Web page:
Nocba leigid lucbf na mbreg 
amid as mo bbel a rosg mall 
tuig an ni adeir mo shuil 
7 tù san chùil ud tball 



THE TURNER MS. 319 



Sa Ncion bhias Cloch air muin a cheile 

MbaiP Uidhuimhnc 
Mairfidh Tainra is Talladh Siorruidh 

Buan air Chuimhne 



Do Mharcus Earraghaoidhiol a rinneadh an Rose 

so sios 

Trialluidh me lem' Dhuanaig Ullamh 

Gu Riogh Gàidhiol 
Fear aig a mbi Mbaile Dumhail 

Sona Saibhir 
Triath Earrghàidhiol is fearr faicin 

'S is mo maithios 
Gilleasbuig Iarla fou Chliùidh 

'S is fial Flaithios 
Seabhac is uaisle 'theid sna neulta 

Crann air Chrannaibh 
Mac Rath do chum Dia gu hullamh 

Don Chleir eat hi am h 
Abhall uasal farsuing freimhach 

Dou' chliu mholuidh 
Crann is ùir' a Dhfas romh thalamh 

Lan do thoradh 
Dias Abidh Chruithncachd 's i lomlan 

A measg Seagail 
'S beg nach deachaidh Alb' air udail 

An aird air theagal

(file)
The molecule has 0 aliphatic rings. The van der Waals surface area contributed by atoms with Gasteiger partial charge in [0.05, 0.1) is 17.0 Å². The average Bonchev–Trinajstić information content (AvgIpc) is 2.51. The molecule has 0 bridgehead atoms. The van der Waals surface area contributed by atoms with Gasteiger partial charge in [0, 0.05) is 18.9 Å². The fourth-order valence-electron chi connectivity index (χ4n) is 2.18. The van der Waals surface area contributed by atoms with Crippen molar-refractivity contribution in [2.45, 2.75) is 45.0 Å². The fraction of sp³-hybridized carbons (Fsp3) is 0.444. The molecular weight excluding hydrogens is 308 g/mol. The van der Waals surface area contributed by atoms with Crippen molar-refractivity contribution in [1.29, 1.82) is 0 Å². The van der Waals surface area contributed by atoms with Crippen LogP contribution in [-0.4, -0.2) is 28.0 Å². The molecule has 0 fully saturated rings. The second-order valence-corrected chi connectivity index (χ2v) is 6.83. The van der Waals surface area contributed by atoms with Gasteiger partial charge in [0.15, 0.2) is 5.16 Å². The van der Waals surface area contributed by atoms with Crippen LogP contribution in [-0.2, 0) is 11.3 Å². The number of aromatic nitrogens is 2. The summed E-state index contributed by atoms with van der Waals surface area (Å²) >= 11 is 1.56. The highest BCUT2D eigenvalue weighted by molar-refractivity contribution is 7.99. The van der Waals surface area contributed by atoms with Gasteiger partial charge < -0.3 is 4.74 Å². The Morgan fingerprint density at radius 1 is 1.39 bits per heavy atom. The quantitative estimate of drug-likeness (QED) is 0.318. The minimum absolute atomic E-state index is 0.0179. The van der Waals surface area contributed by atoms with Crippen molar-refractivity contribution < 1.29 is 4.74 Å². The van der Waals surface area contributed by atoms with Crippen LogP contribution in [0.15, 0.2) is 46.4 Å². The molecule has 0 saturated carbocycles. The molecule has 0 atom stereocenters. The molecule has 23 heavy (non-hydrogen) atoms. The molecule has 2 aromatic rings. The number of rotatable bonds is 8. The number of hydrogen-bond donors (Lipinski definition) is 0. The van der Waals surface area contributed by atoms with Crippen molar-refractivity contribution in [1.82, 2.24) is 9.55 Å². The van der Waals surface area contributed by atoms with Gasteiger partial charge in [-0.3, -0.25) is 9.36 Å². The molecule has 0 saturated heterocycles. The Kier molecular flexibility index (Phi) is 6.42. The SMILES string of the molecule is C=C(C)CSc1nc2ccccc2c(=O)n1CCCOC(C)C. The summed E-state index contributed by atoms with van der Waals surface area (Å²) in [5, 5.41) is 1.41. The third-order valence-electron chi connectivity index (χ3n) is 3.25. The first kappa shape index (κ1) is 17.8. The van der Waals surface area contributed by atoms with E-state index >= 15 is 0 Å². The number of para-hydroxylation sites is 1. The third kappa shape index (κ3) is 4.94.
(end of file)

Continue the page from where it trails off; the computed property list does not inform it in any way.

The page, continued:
'N tra Ghluaisfas Gilleasbuig Iarla 

Le 'shluadh bunaidh 
Cuirfar leis air fairrge Calaidh 

Ardraibh Ullamh 
Luingios leathann laidir luchdmhur 

Dealbhach dlonach 
Sleamhuinn Sliosrcidh roluath ramhach 

Dairchruaidh Dhlreach 
Togbhar leo na Geal-chroinn chorrach 

Suas le 'nlònaibh 
B' iomdha ball teann bhiadh ga ndeanamh 

'Nam dhuit Seòladh 
Deantar an Stadh dionach dualach 

Don Mhaoil thoisigh 
Togbhar an Seol mòr leathann maiseach 

Sa nsgòdlin Croiseach 



'120 THE TURNER M8. 

Deantar a Chluas don Chich thoisigh 

Dol san fhuaradh 
An Sdeud roluath Sruth ga Sailtibh 

S muir ga bualadh 
Siomadh Laoch fuileachdach Meanumnach 

Dòrngheal trèidhach 
A dhiomreadh lub air a hàl 

Gu Sundach Seitreach 
Do Shluadh lionmhur leathann armach 

Air bharcaibh reamhra 
S mairg air 'ndeanadh Feachd Uidhuimhuc 

Crcach na Samhna 
Cho naithne dhamh fad amach ort 

'S ni maith m' eòlas 
Ach sro mhaith mo dhoigh as àbhaist 

Mac Leòid Leoghuis 
Clann Ghilleòin gu laidir lionmhur 

Don Fhiann inhuileach 
Dream a thug buaidh ann sgach bealach 

Sa bfearr fuireachd 
Tiocfidh Seumus na nmag gu d' Bhaile 

Gach uair Shirinn 
Uaislibh Innsibh gall a ncomhlion 

Mar a deirani 
Tiocfidh gu lionmhur giuT bhai'e 

Lc 'nsluaidh daoinc 
Leat a bhi Alb* air a Halach 

'Sa nfrainc bhraouach 
Clob is uaisr aig Fearabb Albann 

Feachd is Loingios 
'S leatsa sin gu humhal tairis